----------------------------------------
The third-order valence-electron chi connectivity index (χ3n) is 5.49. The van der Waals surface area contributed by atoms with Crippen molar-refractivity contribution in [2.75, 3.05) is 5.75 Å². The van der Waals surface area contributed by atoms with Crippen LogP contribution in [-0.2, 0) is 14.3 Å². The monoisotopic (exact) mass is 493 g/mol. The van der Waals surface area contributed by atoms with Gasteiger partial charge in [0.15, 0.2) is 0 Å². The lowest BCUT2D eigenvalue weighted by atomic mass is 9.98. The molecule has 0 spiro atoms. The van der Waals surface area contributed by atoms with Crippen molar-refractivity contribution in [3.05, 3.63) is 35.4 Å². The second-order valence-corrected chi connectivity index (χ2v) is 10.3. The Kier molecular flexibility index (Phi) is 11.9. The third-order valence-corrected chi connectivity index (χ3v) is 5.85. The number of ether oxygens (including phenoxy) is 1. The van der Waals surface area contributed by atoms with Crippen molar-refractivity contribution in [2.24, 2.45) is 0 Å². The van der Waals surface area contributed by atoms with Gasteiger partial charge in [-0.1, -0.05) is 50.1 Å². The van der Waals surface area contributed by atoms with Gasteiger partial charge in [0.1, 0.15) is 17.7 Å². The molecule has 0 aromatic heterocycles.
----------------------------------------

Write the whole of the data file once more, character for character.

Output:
The third-order valence-electron chi connectivity index (χ3n) is 5.49. The van der Waals surface area contributed by atoms with Crippen molar-refractivity contribution in [2.75, 3.05) is 5.75 Å². The van der Waals surface area contributed by atoms with Crippen LogP contribution in [-0.2, 0) is 14.3 Å². The monoisotopic (exact) mass is 493 g/mol. The van der Waals surface area contributed by atoms with Gasteiger partial charge in [0.15, 0.2) is 0 Å². The lowest BCUT2D eigenvalue weighted by atomic mass is 9.98. The molecule has 0 spiro atoms. The van der Waals surface area contributed by atoms with Crippen molar-refractivity contribution in [3.05, 3.63) is 35.4 Å². The second-order valence-corrected chi connectivity index (χ2v) is 10.3. The Kier molecular flexibility index (Phi) is 11.9. The third-order valence-corrected chi connectivity index (χ3v) is 5.85. The number of ether oxygens (including phenoxy) is 1. The van der Waals surface area contributed by atoms with Crippen molar-refractivity contribution in [2.24, 2.45) is 0 Å². The van der Waals surface area contributed by atoms with Gasteiger partial charge in [-0.1, -0.05) is 50.1 Å². The van der Waals surface area contributed by atoms with Gasteiger partial charge in [0.1, 0.15) is 17.7 Å². The molecule has 0 aromatic heterocycles.